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Big crowd at outdoor live concert event

Let me entertain… who?

Image credit: Getty Images

How is the besieged music industry coping with the prospect of long-distance entertainment?

Music artists just can’t catch a break. As digitalisation swept through their industry, performing musicians saw the money they can earn from their music steadily drop off. Though writers such as Chris Anderson forecast a great future for artists in the long-tail distribution of popularity common to the entertainment industry, the money has either disappeared or flowed further upward to platform providers such as Apple and Spotify.

Artists outside the head of the power-law model – which gives rise to a compact head of popular artists rising above a long tail that encompasses everyone from the moderately successful to the practically unknown – found that the royalties from streaming are way below what they might have expected from album and singles sales they could have seen up to the end of the 20th century. But at least there was an alternative.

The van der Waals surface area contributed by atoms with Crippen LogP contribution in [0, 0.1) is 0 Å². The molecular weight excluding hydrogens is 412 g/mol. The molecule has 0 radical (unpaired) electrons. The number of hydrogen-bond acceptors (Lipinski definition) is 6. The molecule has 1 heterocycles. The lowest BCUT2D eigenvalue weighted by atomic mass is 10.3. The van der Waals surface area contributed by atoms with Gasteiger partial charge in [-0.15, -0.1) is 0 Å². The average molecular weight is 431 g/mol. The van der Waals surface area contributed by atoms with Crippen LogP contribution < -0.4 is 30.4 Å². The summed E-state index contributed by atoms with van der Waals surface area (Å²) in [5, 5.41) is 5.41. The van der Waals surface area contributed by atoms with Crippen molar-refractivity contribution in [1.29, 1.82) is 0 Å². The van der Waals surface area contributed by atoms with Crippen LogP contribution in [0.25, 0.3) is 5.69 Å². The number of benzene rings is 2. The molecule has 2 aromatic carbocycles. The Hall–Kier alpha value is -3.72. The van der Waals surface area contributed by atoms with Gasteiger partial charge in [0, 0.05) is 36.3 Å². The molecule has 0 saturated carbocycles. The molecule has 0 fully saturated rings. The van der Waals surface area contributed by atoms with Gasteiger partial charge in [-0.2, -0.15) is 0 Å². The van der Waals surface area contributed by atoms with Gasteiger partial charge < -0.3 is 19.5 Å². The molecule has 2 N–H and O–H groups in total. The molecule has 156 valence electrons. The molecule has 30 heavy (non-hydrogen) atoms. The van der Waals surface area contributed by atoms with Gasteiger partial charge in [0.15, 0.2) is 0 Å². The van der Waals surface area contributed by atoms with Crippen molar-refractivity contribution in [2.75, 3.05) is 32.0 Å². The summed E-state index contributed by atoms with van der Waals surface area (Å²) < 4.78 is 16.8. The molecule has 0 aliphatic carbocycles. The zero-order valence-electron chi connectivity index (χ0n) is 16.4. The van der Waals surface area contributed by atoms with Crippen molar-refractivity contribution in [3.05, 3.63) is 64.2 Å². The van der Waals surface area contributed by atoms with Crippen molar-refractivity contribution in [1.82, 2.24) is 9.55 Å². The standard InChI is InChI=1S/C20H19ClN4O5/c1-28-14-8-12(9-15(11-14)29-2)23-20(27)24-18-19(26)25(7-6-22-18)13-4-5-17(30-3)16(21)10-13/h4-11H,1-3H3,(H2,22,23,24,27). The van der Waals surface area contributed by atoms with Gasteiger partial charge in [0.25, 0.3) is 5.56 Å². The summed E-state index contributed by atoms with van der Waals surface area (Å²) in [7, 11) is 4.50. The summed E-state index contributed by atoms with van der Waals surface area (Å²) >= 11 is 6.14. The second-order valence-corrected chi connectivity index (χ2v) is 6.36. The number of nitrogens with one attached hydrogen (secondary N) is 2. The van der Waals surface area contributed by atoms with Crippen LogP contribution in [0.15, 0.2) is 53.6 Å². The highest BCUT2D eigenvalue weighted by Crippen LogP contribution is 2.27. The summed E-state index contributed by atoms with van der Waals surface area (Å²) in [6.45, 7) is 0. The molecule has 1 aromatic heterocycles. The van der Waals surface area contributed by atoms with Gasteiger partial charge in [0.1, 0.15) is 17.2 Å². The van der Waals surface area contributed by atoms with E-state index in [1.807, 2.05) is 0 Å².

While music has gone digital and downloadable, music fans have been only too happy to invest in the live experience. Festivals that range from folk to electronic dance music (EDM) have gone from being fringe events to huge happenings. Towns and cities now see them as valuable attractions for tourism. The growth of Belgium’s TomorrowLand provides an example of the growth. In 2008, the festival attracted 50,000 fans for a weekend of dancing. By 2014, that number had soared to 400,000.

At the same time, concert and festival ticket prices have also increased, driven by acts at the popular end of the scale putting on increasingly lavish shows. Today, stage shows can easily contribute 80 to 90 per cent of a music act’s overall income while, for most, recorded music acts more as a publicity channel. But Covid-19 suddenly severed that income stream.